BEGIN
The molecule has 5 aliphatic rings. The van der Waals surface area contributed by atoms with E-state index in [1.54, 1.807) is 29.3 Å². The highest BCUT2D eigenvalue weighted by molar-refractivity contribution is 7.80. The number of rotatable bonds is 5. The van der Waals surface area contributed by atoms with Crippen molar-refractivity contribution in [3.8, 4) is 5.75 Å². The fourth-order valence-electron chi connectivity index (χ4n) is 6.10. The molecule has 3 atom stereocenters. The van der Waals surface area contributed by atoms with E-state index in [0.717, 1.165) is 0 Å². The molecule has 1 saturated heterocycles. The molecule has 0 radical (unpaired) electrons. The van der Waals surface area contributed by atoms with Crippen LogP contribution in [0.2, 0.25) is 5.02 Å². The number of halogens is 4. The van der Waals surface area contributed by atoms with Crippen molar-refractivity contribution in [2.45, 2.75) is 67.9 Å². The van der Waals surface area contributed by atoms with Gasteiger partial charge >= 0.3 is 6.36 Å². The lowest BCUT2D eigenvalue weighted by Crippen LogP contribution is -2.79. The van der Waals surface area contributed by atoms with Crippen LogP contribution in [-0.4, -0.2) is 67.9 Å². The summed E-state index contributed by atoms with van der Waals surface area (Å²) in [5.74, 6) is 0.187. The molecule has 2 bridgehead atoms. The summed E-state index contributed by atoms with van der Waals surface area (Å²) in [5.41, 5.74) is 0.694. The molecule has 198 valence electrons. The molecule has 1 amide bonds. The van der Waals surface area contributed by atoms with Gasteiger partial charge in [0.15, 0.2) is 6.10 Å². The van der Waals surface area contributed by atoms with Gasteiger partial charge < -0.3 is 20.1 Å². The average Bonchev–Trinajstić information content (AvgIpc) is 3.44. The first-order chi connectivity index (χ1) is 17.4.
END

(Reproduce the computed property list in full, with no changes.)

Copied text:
The molecule has 5 aliphatic rings. The van der Waals surface area contributed by atoms with E-state index in [1.54, 1.807) is 29.3 Å². The highest BCUT2D eigenvalue weighted by molar-refractivity contribution is 7.80. The number of rotatable bonds is 5. The van der Waals surface area contributed by atoms with Crippen molar-refractivity contribution in [3.8, 4) is 5.75 Å². The fourth-order valence-electron chi connectivity index (χ4n) is 6.10. The molecule has 3 atom stereocenters. The van der Waals surface area contributed by atoms with E-state index in [0.717, 1.165) is 0 Å². The molecule has 1 saturated heterocycles. The molecule has 0 radical (unpaired) electrons. The van der Waals surface area contributed by atoms with Crippen LogP contribution in [0.2, 0.25) is 5.02 Å². The number of halogens is 4. The van der Waals surface area contributed by atoms with Crippen molar-refractivity contribution in [2.45, 2.75) is 67.9 Å². The van der Waals surface area contributed by atoms with Gasteiger partial charge >= 0.3 is 6.36 Å². The lowest BCUT2D eigenvalue weighted by Crippen LogP contribution is -2.79. The van der Waals surface area contributed by atoms with Crippen LogP contribution in [-0.4, -0.2) is 67.9 Å². The summed E-state index contributed by atoms with van der Waals surface area (Å²) in [5.74, 6) is 0.187. The molecule has 2 bridgehead atoms. The summed E-state index contributed by atoms with van der Waals surface area (Å²) in [5.41, 5.74) is 0.694. The molecule has 198 valence electrons. The molecule has 1 amide bonds. The van der Waals surface area contributed by atoms with Gasteiger partial charge in [0.15, 0.2) is 6.10 Å². The van der Waals surface area contributed by atoms with Gasteiger partial charge < -0.3 is 20.1 Å². The average Bonchev–Trinajstić information content (AvgIpc) is 3.44. The first-order chi connectivity index (χ1) is 17.4.